Swedish mechanical components and sub-systems manufacturer, Leax Group is eyeing Iran for potential major new business following its recent visit to the country organised by Scandinavian automotive supplier association, FKG.

The Swedes are following hot on the heels of French supplier body, FIEV which has been beating a path to Teheran’s door for some time, but the possible and imminent lifting of sanctions against the once-pariah State appears to be concentrating business minds.

“Iran used to be a very good market for Volvo and Scania and we are a major supplier to the truck industry,” Leax Group president and CEO, Roger Berggren told just-auto on the sidelines of this year’s FKG Suppliers Forum in Gothenburg.

“We know the investment level has been very low due to sanctions and there may be a replacement need in the market. With that as a base – and Iran is a big country of 80m people – that was the starting point.

“It [trip] was partly subsidised and sanctioned by the Swedish government. The picture of Iran is making people a bit reluctant to go on such a journey [and] it is not the easiest market to work on. The nuclear agreement is still not signed, but we know doing business will take time.”

There has been some speculation the deal allowing punitive sanctions against Tehran to be lifted, has now been agreed at the very top echelons of Iranian political control, although this has yet to be verified, while hawks in London, Washington and Paris are nervous whether or not the agreement will hold after the country being ostracised for so long.

However, a significant, young and educated population is straining at the leash to purchase goods of Western quality, with the current car and commercial parcs consisting of ageing models in urgent need of upgrade.

“We are talking about Euro V1, but here [Iran], we are talking about Euro Zero,” added Berggren. The trucks were very, very old. Obviously what has happened, with the sanctions from Europe and the US, what they have done, they have gone for Chinese alternatives [and] they want to get back to the European supplier base. It is a tough environment for trucks and roads need improving.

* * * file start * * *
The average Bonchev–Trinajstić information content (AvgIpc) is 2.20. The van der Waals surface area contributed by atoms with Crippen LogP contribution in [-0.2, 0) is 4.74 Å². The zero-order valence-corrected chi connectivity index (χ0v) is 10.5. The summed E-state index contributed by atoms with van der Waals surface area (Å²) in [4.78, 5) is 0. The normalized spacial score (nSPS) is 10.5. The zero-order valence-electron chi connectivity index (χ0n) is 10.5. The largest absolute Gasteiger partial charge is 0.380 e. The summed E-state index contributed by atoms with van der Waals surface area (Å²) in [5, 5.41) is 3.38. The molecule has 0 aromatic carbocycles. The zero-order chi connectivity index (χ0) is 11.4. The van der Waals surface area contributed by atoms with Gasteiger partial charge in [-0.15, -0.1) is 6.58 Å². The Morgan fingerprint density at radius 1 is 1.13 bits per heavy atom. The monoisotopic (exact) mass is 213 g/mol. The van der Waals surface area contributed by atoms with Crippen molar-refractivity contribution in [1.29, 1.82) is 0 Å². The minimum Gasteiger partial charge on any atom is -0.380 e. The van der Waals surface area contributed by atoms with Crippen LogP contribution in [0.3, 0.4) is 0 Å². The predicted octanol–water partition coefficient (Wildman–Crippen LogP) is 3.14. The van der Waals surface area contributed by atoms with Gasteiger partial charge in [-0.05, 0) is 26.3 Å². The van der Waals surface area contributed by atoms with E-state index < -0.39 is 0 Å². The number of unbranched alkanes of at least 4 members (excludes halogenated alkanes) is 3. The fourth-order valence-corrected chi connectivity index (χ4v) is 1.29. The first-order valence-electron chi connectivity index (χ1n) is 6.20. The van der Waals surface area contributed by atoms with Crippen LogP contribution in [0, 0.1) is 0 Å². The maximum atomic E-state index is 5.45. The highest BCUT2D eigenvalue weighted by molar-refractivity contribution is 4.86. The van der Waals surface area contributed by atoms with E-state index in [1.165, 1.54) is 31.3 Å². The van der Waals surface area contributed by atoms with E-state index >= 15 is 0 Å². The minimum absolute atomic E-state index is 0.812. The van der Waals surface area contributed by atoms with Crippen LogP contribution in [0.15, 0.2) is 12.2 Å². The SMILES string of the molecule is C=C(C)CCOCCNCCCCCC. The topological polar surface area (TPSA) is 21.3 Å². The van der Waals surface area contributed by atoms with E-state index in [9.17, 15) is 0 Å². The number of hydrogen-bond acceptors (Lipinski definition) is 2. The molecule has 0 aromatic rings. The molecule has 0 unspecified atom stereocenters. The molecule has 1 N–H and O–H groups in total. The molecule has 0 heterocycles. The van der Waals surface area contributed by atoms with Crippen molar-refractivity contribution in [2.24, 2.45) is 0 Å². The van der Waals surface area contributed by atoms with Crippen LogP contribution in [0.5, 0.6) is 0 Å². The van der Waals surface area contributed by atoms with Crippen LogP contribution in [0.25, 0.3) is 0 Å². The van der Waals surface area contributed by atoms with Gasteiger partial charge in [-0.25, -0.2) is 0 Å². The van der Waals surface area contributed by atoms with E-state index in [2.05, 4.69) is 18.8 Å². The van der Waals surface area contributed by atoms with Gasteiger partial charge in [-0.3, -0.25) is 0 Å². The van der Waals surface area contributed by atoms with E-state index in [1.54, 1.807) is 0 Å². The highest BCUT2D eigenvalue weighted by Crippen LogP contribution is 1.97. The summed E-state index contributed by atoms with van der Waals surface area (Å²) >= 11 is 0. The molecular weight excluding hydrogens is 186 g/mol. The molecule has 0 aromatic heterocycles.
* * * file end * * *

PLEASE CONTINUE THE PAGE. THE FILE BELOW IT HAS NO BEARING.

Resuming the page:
“People were very pleased to see us. We met several companies, ICKO, Sapia and some suppliers. We [also] met some tractor manufacturers and we can see the technology level is at least ten years behind – they want new technology.

“They wanted joint venture co-operation and were very open, both in Tehran and Tabris.”

The FKG group – part of the component body’s ‘Go Global’ initiative for Scandinavian members to expand outside traditional markets – also met the Iranian supplier association but Berggren is realistic enough to know any translation from initial visits to concrete deals will take a significant amount of time.

“I think it will take several years,” said the Leax chief. “The financial system is not yet fully in place – it is important to get paid so they have to put this financial system back.

“We [also] need to find partners locally we can co-operate with. This will take time and since it is a regime it is a bit unclear what is State and what is private.

“We need to think from our side on powertrain components, gearboxes and propeller shafts [for example]. I think engines and gearboxes for some time will come from the OEMs in Europe, but of course this [is] good for us.

“I have been in this business for more than 25 years – I tend to want to go home and double check the numbers.”

Last month, the 1,200 employee-strong Leax Group secured its largest ever contract, with a deal to manufacture all gears and shafts for an – unnamed – European truck manufacturer in South America.

Production will take place a Leax’s site in Curitiba, Brazil.